- Approaches for engaging, educating, and communicating with affected communities
Spatial statisticians and geospatial epidemiologists from ATSDR’s Geospatial Research Analysis and Service Program (GRASP) and the NCEH National Environmental Public Health Tracking Program (Tracking Program) established a geographic information systems (GIS) workgroup to focus on literature specific to spatial cluster methods and GIS cluster resources.
A media scan assessed the communication landscape related to environmental hazards and excess cancer. The media scan employed a two-phase approach to comprehensively review media around specific cancer clusters.
Subject Matter Expert Input
CDC/ATSDR convened a panel with external scientific experts to provide subject matter expertise on how to update the 2013 Guidelines, address any gaps in the guidelines, and incorporate new approaches, particularly regarding methods of statistical analysis and community engagement. Experts included representatives from STLT public health agencies, public health partner organizations, and academia. Subject matter expertise included the following: assessing unusual patterns of cancer, environmental epidemiology, environmental risk assessment, geospatial methods and statistics, cancer registry data, pediatric oncology, community outreach, and risk communication.
Experts in cancer genomics from academia and the National Cancer Institute provided input on the current state of the science in cancer genomics and applicability to evaluations of unusual patterns of cancer. Results from subject matter expert discussions and the literature review indicate the need for ongoing research in cancer genomics before these advances may be feasibly integrated into the guidelines. CDC/ATSDR will continue to evaluate advancements in cancer genomics and provide updates to the guidelines when appropriate.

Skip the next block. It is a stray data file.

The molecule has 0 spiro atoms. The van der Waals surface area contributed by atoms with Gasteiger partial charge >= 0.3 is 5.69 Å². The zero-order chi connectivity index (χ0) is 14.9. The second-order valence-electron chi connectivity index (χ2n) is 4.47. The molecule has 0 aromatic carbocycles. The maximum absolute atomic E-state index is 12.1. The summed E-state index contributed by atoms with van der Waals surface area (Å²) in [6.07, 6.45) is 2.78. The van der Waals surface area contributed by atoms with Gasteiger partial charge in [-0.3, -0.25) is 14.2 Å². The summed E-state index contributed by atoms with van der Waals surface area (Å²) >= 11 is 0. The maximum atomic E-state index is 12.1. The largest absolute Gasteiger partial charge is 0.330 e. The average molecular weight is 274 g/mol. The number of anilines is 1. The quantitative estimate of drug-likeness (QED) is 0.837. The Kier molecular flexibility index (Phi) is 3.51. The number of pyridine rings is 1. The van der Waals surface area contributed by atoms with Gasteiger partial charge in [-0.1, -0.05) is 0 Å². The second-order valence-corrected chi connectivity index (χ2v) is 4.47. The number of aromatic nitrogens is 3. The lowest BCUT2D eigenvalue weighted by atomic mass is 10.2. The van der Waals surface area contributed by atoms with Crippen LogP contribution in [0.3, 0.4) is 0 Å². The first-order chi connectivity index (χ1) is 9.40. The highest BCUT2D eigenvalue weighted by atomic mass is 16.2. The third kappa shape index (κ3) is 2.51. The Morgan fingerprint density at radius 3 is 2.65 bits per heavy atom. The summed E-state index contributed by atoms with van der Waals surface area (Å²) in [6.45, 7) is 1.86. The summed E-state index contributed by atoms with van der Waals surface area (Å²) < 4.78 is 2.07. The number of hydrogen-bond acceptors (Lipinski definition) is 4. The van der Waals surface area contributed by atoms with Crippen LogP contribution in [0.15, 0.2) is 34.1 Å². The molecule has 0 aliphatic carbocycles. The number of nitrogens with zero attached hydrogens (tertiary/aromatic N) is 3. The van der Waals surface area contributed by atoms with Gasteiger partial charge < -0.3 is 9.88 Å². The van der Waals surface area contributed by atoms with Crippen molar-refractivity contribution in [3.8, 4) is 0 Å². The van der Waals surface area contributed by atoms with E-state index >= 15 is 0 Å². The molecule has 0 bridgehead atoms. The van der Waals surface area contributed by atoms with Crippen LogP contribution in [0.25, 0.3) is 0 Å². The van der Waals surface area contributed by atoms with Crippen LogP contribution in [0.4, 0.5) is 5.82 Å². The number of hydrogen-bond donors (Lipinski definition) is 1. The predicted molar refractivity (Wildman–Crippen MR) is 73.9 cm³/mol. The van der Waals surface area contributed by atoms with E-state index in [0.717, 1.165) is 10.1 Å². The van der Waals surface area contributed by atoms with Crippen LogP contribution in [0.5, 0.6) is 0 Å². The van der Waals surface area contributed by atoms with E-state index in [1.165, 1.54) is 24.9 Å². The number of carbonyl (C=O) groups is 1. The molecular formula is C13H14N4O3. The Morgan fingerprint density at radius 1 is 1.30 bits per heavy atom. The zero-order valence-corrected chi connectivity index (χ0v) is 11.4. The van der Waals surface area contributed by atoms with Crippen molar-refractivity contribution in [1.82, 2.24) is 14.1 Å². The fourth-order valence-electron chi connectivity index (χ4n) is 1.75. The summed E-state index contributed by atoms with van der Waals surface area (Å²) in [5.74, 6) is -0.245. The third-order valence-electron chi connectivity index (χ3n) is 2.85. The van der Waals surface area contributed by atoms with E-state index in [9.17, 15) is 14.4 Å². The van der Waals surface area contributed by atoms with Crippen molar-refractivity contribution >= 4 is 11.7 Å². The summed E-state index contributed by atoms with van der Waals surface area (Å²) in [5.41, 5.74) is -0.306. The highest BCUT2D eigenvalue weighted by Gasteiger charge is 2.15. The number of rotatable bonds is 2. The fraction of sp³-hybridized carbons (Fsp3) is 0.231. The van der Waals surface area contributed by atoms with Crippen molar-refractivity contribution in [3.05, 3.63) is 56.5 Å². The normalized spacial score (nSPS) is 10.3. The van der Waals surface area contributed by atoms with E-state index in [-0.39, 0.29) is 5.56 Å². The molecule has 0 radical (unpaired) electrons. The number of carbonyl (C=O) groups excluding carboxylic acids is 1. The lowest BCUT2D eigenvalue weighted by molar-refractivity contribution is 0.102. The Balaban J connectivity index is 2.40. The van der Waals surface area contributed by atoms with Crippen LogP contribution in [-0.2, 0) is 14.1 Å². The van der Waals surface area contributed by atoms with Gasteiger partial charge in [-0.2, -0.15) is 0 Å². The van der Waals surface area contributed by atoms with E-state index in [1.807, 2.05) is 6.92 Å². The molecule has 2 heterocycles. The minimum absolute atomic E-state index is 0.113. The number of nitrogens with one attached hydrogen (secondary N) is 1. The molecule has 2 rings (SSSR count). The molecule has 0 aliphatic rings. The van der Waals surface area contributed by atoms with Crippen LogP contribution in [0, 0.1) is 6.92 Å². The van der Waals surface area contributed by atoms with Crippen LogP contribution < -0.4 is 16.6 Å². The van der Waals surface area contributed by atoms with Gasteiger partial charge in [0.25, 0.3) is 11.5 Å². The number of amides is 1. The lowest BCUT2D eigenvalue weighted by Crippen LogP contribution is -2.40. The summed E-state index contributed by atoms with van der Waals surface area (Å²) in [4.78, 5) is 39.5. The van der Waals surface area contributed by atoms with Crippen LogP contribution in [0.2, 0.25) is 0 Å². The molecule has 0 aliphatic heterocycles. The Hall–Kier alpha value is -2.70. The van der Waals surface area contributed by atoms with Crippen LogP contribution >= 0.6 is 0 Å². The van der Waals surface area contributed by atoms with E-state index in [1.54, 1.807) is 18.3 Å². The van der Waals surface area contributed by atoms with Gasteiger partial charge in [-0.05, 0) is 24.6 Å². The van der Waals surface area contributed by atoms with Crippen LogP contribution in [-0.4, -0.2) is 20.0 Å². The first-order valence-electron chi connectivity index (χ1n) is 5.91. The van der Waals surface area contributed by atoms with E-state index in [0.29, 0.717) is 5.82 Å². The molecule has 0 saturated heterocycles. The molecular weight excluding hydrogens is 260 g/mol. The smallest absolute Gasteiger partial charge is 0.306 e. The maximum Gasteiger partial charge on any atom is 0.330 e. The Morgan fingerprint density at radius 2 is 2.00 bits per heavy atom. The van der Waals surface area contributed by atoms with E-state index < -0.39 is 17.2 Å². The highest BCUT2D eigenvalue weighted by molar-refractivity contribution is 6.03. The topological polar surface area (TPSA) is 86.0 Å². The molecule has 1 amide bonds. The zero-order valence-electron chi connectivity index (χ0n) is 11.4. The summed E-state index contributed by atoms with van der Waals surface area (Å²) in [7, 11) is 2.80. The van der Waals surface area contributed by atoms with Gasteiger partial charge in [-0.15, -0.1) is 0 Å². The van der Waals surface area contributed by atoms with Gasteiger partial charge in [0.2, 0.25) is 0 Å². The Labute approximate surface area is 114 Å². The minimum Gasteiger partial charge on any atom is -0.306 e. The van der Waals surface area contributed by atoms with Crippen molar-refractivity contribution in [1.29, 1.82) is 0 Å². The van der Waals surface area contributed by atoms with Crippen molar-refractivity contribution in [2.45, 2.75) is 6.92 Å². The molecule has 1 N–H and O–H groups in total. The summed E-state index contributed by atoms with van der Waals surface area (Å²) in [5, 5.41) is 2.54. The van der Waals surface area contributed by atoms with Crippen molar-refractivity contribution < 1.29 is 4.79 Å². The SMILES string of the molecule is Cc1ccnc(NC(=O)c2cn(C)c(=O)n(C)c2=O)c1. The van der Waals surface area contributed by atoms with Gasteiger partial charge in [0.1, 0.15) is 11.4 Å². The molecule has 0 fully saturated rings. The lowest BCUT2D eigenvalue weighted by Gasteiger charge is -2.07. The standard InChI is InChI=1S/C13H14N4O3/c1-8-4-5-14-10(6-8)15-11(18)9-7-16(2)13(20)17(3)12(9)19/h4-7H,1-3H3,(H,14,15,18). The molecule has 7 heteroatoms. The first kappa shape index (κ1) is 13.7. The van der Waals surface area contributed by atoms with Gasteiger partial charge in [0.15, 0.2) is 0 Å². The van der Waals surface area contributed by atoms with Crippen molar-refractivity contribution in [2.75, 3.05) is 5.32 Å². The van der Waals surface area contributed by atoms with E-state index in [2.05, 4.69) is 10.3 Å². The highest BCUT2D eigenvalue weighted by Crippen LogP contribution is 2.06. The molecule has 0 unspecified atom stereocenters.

CDC/ATSDR developed a survey instrument to request information on STLT public health agency’s approach, best practices, and capacity for addressing local cancer inquiries (OMB Control No. 0920-1879, Expiration Date: 01/31/2021). The goal of the survey was to understand current and best practices associated with the existing guidelines and to identify strengths, weaknesses, suggested revisions, and resource needs for STLT public health officials to conduct investigations associated with local cancer concerns. Members of the expert panel who currently or formerly served as state health officials pilot-tested the instrument. The survey was sent to members of the Council of State and Territorial Epidemiologists (CSTE), state Environmental Health Directors (SEHD) of the Association of State and Territorial Health Officials (ASTHO), and Tribal Epidemiology Centers. The survey also asked STLT partners to submit cancer cluster protocols and reports if available to include in the gray literature review. The response rate from state health department partners was one hundred percent. Responses were also submitted by two U.S. territories and the District of Columbia.
STLT Focus Groups
A series of focus groups with STLT public health agency professionals who respond to unusual patterns of cancer in their communities (OMB Control No. 0920-1879, Expiration Date: 01/31/2021) provided additional feedback for improving the guidelines and allowed discussion amongst STLT officials regarding approaches to cancer cluster inquiries. Focus group questions primarily focused on best practices, limitations, and common needs when addressing cancer cluster inquiries.